As a result, some teams looking at the idea of committing huge money over a lengthy term will certainly feel some uncertainty. If you believe that Heyward has settled in as a 12-to-15 annual home run level of power, then any fall-off in his speed and defense could leave him as an even less exciting player than he already is. Two fairly recent, seven-year free agent deals with non-power-hitting, average-OBP outfielders — Jacoby Ellsbury ($153MM) and Carl Crawford ($142MM) — have fallen flat.
We discussed Heyward’s increasing contact tendencies above, and that does have some benefits (e.g., his improving strikeout numbers). But the list of elite contact makers is also riddled with slap hitters, and there are some concerns in Heyward’s batted-ball profile. Last year, his groundball/flyball ratio was way out of whack when compared to career norms. After consistently hitting in the range of 45% groundballs against 35% flyballs annually, Heyward saw his groundball rate shoot up to 57.2% while his flies plummeted to 23.5%. That could be a one-year blip, but it’s not the most encouraging sign to see so many balls hitting the ground.
Likewise, Heyward has traditionally struggled against left-handed pitching. He increased his output to about league-average in 2015, but he’s running a .230/.309/.351 batting line for his career. When weighing a decade-long commitment (or thereabouts), it’d probably be preferable not to be wondering whether and how soon you’ll need to find a platoon mate.
Heyward was born in New Jersey but grew up in Georgia and excelled there as a high school ballplayer. He wears the number 22 to honor the memory of his former high school teammate, Andrew Wilmot.
As Peter Gammons explored in an interesting 2010 piece, Heyward is the product of a well-educated and thoughtful family. Even as his son participated in competitive youth baseball, Heyward’s dedicated father made sure the focus remained on having fun. Even as he was just entering the big leagues, Heyward drew rave reviews from teammates, coaches, and scouts for his hard work, and he’s only enhanced that reputation since.
“I love to play. I love to play hard,” Heyward himself explained. “I try to play the right way. I was brought up by parents who taught me to treat everyone with respect, to treat them the way I want to be treated.”
Heyward is a special free agent because of his age and consistent level of production. That his annual earning power isn’t exceptional could keep more teams in the hunt than might otherwise be the case, and of course some will see an opportunity to buy up still-undervalued skills.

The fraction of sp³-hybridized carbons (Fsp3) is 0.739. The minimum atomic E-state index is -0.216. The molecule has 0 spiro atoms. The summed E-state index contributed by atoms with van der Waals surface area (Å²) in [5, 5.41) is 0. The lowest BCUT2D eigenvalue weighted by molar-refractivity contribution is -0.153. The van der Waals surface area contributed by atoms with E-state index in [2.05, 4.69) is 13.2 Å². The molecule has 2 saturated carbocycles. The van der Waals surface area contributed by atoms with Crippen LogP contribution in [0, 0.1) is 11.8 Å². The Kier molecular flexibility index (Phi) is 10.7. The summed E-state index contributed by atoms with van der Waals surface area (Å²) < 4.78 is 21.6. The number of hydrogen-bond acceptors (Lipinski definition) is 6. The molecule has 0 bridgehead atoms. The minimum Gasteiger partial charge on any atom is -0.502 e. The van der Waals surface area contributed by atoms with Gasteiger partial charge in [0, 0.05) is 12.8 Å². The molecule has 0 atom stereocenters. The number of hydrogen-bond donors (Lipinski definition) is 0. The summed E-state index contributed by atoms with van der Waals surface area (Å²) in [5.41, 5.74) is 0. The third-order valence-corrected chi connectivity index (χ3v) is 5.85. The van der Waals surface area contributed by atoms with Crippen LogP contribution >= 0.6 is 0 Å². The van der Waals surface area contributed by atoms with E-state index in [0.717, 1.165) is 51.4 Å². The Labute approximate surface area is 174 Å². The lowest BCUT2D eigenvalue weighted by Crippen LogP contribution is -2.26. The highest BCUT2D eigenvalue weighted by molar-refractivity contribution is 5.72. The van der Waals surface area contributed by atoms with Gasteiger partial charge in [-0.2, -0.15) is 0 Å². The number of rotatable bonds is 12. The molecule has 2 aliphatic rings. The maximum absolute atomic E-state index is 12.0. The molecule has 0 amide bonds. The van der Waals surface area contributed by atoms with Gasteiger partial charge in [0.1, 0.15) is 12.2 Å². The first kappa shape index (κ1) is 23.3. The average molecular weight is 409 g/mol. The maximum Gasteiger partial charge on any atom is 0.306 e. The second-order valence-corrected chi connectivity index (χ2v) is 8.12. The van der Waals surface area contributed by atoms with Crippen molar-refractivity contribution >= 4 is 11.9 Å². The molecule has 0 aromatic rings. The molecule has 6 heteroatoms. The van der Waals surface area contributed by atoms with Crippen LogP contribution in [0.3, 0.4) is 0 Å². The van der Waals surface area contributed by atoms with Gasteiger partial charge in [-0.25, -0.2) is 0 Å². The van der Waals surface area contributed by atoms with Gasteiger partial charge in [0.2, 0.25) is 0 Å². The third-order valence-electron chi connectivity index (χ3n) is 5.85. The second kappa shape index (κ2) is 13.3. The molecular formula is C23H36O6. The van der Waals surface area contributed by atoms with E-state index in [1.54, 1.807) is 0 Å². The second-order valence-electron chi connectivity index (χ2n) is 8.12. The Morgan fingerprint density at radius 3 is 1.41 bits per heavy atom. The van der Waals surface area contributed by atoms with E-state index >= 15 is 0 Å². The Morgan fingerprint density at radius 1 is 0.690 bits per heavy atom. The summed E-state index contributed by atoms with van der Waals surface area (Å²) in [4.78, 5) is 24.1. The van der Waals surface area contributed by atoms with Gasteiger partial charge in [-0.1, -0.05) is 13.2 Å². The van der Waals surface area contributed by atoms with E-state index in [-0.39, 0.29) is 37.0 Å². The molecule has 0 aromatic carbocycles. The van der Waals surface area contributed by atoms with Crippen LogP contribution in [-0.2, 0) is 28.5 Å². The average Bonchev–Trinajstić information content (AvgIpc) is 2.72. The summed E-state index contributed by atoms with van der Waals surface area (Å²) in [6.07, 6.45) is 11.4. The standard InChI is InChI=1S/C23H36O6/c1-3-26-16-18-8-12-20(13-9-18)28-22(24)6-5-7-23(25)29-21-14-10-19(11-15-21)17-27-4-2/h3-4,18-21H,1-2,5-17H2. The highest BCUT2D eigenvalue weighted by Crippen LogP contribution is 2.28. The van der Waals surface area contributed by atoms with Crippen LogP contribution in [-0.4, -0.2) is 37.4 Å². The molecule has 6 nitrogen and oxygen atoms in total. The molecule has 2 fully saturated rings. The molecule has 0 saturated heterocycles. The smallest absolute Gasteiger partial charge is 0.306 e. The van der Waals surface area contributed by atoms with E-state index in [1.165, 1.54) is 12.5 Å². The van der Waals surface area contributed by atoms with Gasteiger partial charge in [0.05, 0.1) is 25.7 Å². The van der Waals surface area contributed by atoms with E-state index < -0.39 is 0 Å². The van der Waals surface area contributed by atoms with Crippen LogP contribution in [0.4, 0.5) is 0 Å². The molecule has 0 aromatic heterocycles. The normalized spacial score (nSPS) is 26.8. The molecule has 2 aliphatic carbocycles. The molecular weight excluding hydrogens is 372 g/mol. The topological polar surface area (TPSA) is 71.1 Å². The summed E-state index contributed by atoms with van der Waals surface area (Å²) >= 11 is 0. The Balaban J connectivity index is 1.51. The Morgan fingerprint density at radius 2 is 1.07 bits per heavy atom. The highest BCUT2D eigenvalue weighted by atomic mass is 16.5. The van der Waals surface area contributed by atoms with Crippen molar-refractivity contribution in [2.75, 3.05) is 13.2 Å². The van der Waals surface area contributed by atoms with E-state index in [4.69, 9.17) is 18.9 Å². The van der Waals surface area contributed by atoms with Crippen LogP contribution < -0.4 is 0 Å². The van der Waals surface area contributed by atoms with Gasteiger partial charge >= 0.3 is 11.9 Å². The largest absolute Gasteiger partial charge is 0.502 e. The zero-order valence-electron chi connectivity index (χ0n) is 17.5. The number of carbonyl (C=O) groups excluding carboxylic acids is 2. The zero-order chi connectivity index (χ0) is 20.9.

It’s hard to completely rule out any large market clubs, because other roster moves could always be made to free space for this kind of opportunity. Organizations such as the Angels, Tigers, Giants, and Mariners have the means and, quite possibly, the need for Heyward. The Cardinals don’t generally chase top-of-the-market free agents, but just had him for a year and gave Matt Holliday big money under similar circumstances. There’d be a nice fit with the White Sox, Orioles, Astros, Royals, and Padres, if they’re willing to spend beyond their typical levels. Meanwhile, big spenders such as the Yankees — but also, theoretically, including the Cubs, Dodgers, Rangers, and Nationals — could make room for Heyward if they feel the opportunity is just too good to pass up.
There’s a range of possibilities here, as always, but I’m guessing Heyward will command a longer deal at a slightly lesser average annual value. Ellsbury’s deal came at just under $22MM in AAV, and even Crawford cracked $20MM annually (five years ago). It’s hard to put Heyward in the same production bracket as Robinson Cano (ten years, $240MM), and you could argue that he’s not as valuable a free agent as was Prince Fielder (nine years, $214MM), depending upon how one values defense and baserunning. But those signings show that super-length contracts at still-significant AAVs can be had.
It’s important to note, also, that Heyward looks like a prime candidate to negotiate an opt-out clause into his deal. Given his age, he’d probably see value in having the right to return to free agency after a reasonable stretch. (After all, as MLBTR’s Steve Adams points out, even five years from now Heyward will still be younger than Gordon is as he hits the market this winter.) And Heyward is represented by Excel Sports Management’s Casey Close, who has guided clients such as Zack Greinke and Masahiro Tanaka to opt-out arrangements.
My prediction: ten years, $200MM.
Photo courtesy of USA Today Sports Images.